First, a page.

May 5th Minutes

Commonwealth of Massachusetts

Water Infrastructure Finance Commission Meeting

FINAL Minutes:  May 5, 2010

The Commission convened at 2 pm in Room 350 at the State House.

Members Attending:

Senator James Eldridge, Representative Carolyn Dykema, Martin Pillsbury, Michael Martin, David Terry (for Commissioner Burt), Thomas Walsh, Ned Bartlett, Dave Hanlon, Phil Jassett, Thomas Tilas, William Callahan, Peter Shelley, Becky Smith, Robert Zimmerman, Paul Niedzwiecki, Tom Philbin (for Bruce Tobey).


Committee members introduced themselves, and gave some brief remarks on their perspective or interests.  Many diverse issues were raised.  Some mentioned the need for innovation – suggesting decentralized systems or innovative water rate systems and permits.  Some commissioners stressed the need to make funding and technical assistance more accessible to municipalities.  Others mentioned the need to support economic growth and development in the Commonwealth.  The importance of pending federal action on a number of fronts was stressed. Nutrient issues were mentioned, as were the requirements to deal with storm water.  One member spoke of the need to recognize the sunk cost of previous investments.


The Commission was formed pursuant to Outside Section 145 of Chapter 27 of the Acts of 2009, and the Committee’s charge is based on that Section.


Senator Eldridge proposed that the Commission operate on a basis of mutual respect, with the goal of building consensus.  When a vote is necessary, it is suggested that a quorum be considered to have been met if a majority of members is present. It is suggested that members be allowed to send a designee for the purposes of a meeting.  The Senator hopes to meet approximately once a month.  We may schedule some hearings in various parts of the state.  It is expected that work will also be done by smaller working groups bringing information and recommendations to the larger group. The report is due in June of 2011 unless an extension is granted.  The members are reminded to take the oath of office.  The Committee will vote on these points at the next meeting.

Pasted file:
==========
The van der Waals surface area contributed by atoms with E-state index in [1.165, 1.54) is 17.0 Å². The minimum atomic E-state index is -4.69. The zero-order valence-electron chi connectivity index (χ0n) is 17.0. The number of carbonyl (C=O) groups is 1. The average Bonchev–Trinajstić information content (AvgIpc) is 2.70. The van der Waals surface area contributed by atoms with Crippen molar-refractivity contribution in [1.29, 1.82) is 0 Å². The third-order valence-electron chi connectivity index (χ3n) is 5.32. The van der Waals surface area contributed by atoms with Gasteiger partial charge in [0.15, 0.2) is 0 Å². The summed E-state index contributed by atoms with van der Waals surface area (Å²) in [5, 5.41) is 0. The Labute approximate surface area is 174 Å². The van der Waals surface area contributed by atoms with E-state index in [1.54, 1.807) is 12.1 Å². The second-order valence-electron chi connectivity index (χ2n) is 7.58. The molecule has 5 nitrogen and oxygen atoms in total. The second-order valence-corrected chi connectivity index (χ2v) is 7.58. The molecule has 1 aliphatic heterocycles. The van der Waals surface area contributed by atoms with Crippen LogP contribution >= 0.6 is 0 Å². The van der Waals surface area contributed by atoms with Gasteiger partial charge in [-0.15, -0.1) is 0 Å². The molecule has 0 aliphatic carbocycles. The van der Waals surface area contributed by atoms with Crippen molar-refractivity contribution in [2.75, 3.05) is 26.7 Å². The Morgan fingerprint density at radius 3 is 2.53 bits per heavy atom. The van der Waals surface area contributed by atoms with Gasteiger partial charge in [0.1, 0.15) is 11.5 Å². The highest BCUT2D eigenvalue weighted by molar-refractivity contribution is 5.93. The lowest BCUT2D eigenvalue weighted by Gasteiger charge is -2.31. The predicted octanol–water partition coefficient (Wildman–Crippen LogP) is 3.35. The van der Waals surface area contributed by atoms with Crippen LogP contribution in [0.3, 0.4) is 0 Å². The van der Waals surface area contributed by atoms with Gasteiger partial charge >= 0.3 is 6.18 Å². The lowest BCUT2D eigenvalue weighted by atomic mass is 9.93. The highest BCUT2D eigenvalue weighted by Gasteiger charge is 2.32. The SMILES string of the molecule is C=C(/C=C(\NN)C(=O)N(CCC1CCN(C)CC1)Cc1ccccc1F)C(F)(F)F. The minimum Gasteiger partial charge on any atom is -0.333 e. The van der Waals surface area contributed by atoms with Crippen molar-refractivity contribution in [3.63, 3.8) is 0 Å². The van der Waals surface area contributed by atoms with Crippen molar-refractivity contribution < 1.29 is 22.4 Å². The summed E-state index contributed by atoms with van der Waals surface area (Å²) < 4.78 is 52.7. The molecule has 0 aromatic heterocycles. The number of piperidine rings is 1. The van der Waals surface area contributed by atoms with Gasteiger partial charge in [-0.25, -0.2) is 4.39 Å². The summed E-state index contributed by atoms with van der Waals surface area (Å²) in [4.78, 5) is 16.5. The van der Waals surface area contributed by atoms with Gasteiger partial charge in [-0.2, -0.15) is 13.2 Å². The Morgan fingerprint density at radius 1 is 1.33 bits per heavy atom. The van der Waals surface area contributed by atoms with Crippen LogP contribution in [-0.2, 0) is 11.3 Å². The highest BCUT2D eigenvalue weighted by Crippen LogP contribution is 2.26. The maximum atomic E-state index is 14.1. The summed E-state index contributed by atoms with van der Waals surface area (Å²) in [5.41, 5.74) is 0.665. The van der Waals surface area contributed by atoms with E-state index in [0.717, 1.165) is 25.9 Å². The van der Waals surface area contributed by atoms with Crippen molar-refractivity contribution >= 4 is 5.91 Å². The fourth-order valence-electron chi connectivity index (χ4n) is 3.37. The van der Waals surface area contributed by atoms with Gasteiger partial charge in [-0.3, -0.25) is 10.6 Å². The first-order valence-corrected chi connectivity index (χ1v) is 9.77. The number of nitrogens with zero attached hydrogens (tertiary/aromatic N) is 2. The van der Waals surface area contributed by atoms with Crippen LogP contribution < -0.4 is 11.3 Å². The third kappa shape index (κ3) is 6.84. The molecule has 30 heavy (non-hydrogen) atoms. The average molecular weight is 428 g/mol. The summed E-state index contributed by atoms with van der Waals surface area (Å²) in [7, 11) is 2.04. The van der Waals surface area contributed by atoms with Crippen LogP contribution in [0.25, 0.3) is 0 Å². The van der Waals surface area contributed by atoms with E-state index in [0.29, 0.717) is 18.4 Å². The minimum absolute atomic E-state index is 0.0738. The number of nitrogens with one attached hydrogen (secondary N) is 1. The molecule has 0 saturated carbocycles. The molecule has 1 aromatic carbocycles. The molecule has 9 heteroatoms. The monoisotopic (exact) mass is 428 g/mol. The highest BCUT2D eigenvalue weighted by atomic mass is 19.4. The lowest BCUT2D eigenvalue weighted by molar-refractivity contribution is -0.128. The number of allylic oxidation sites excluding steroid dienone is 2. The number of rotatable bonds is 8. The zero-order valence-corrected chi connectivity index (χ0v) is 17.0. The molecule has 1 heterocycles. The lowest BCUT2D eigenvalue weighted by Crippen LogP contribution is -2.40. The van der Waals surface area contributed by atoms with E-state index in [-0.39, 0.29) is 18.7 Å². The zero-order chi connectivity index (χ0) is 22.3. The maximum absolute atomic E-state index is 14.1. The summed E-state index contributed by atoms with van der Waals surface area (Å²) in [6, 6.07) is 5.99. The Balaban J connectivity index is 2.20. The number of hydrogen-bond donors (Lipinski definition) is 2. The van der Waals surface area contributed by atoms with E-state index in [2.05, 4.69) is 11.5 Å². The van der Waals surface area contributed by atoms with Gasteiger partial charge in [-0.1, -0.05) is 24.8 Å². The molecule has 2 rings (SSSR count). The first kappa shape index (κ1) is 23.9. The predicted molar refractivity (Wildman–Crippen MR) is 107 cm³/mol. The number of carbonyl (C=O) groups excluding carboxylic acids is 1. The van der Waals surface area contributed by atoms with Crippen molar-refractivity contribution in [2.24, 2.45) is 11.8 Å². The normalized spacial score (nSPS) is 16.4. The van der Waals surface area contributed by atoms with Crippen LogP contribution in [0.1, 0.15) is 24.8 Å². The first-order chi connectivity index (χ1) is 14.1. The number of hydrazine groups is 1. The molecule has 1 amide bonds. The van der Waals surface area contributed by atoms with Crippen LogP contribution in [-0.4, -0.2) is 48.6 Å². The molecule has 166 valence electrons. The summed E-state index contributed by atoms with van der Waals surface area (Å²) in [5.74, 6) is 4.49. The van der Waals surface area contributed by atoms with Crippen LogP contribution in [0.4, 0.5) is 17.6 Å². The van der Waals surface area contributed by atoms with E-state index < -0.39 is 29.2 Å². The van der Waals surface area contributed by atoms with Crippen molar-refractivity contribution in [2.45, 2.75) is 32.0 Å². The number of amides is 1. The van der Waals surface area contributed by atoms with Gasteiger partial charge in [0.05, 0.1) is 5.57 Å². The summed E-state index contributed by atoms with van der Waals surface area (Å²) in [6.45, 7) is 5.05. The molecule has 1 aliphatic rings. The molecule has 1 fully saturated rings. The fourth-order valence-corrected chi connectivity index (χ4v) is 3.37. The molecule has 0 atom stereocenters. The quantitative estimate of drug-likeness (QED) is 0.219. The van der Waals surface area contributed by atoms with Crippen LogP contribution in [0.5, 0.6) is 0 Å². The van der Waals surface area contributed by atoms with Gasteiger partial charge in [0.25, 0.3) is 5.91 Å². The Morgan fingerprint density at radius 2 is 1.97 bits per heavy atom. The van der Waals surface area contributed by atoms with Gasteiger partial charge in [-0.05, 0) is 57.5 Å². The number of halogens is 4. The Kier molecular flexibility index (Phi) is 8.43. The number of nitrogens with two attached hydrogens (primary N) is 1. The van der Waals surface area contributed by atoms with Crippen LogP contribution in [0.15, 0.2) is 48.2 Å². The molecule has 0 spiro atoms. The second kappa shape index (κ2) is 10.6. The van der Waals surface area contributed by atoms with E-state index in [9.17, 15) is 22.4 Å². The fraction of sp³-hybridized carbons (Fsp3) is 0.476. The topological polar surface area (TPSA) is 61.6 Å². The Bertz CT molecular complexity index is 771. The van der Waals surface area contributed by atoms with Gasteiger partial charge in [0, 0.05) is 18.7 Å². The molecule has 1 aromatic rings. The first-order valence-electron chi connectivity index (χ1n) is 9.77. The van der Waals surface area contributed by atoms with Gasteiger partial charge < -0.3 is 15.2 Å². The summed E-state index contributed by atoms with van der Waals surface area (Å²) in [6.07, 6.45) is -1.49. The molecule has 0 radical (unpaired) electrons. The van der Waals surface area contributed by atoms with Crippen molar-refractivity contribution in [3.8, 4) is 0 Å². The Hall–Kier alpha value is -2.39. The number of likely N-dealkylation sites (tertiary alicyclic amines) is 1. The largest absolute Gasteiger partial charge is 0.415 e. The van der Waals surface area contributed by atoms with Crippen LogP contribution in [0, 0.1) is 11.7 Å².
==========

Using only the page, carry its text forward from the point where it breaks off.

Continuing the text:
Guest Speaker:

The Senator introduced Scott Jordan, Deputy Secretary for Capital Finance and Intergovernmental Affairs in the Executive Office for Administration and Finance.

Mr. Jordan spoke at some length about the State Revolving Fund, a principal tool used by municipalities to finance their water infrastructure projects.  SRF is a loan program administered jointly by DEP and the Treasurer’s office through the Water Pollution Abatement Trust.  The loans must be paid back at a 2% rate. Approximately 274 of the 351 cities and towns have participated in the program. SRF works like a bank, and leverages money from the federal and state government.  So far, the program has made $4.7 billion in infrastructure investments.

Scott ended with several comments for the consideration of the Commission:

  1. Recognize the system we have for what it is – a rate payer funded system.  This is good for covering things that can be paid for through rates, but has limitations